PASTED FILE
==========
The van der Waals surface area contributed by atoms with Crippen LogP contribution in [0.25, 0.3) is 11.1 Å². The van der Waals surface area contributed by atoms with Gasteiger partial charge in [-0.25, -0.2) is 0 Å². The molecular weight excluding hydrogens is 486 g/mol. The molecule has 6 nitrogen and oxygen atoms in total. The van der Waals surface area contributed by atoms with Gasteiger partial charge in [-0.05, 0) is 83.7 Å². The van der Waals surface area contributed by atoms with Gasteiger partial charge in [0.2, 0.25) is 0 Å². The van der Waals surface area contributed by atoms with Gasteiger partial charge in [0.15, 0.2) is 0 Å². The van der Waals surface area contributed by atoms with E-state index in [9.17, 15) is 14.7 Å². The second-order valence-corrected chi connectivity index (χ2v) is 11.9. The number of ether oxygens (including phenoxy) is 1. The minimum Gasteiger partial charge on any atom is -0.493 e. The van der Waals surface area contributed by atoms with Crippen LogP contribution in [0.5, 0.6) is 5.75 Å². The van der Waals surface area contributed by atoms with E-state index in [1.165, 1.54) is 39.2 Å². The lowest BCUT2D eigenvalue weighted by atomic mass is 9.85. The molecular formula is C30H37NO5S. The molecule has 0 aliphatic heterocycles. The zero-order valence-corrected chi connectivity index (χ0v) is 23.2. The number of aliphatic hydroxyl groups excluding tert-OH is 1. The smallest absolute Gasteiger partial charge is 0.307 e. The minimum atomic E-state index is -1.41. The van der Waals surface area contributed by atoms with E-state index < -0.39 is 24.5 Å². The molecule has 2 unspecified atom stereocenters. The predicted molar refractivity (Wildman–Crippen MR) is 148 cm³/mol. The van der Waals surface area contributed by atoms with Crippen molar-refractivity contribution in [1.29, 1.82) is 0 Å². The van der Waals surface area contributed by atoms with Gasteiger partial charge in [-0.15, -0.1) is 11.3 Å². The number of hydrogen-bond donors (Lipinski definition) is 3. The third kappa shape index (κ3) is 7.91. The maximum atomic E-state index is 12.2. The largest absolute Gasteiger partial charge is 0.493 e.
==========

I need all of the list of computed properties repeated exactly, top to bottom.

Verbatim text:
The van der Waals surface area contributed by atoms with Crippen LogP contribution in [0.25, 0.3) is 11.1 Å². The van der Waals surface area contributed by atoms with Gasteiger partial charge in [-0.25, -0.2) is 0 Å². The molecular weight excluding hydrogens is 486 g/mol. The molecule has 6 nitrogen and oxygen atoms in total. The van der Waals surface area contributed by atoms with Gasteiger partial charge in [-0.05, 0) is 83.7 Å². The van der Waals surface area contributed by atoms with Gasteiger partial charge in [0.2, 0.25) is 0 Å². The van der Waals surface area contributed by atoms with Gasteiger partial charge in [0.15, 0.2) is 0 Å². The van der Waals surface area contributed by atoms with E-state index in [9.17, 15) is 14.7 Å². The second-order valence-corrected chi connectivity index (χ2v) is 11.9. The number of ether oxygens (including phenoxy) is 1. The minimum Gasteiger partial charge on any atom is -0.493 e. The van der Waals surface area contributed by atoms with Crippen LogP contribution in [0.5, 0.6) is 5.75 Å². The van der Waals surface area contributed by atoms with E-state index in [1.165, 1.54) is 39.2 Å². The lowest BCUT2D eigenvalue weighted by atomic mass is 9.85. The molecular formula is C30H37NO5S. The molecule has 0 aliphatic heterocycles. The zero-order valence-corrected chi connectivity index (χ0v) is 23.2. The number of aliphatic hydroxyl groups excluding tert-OH is 1. The smallest absolute Gasteiger partial charge is 0.307 e. The minimum atomic E-state index is -1.41. The van der Waals surface area contributed by atoms with E-state index < -0.39 is 24.5 Å². The molecule has 2 unspecified atom stereocenters. The predicted molar refractivity (Wildman–Crippen MR) is 148 cm³/mol. The van der Waals surface area contributed by atoms with Crippen molar-refractivity contribution in [1.29, 1.82) is 0 Å². The van der Waals surface area contributed by atoms with Gasteiger partial charge in [-0.15, -0.1) is 11.3 Å². The number of hydrogen-bond donors (Lipinski definition) is 3. The third kappa shape index (κ3) is 7.91. The maximum atomic E-state index is 12.2. The largest absolute Gasteiger partial charge is 0.493 e.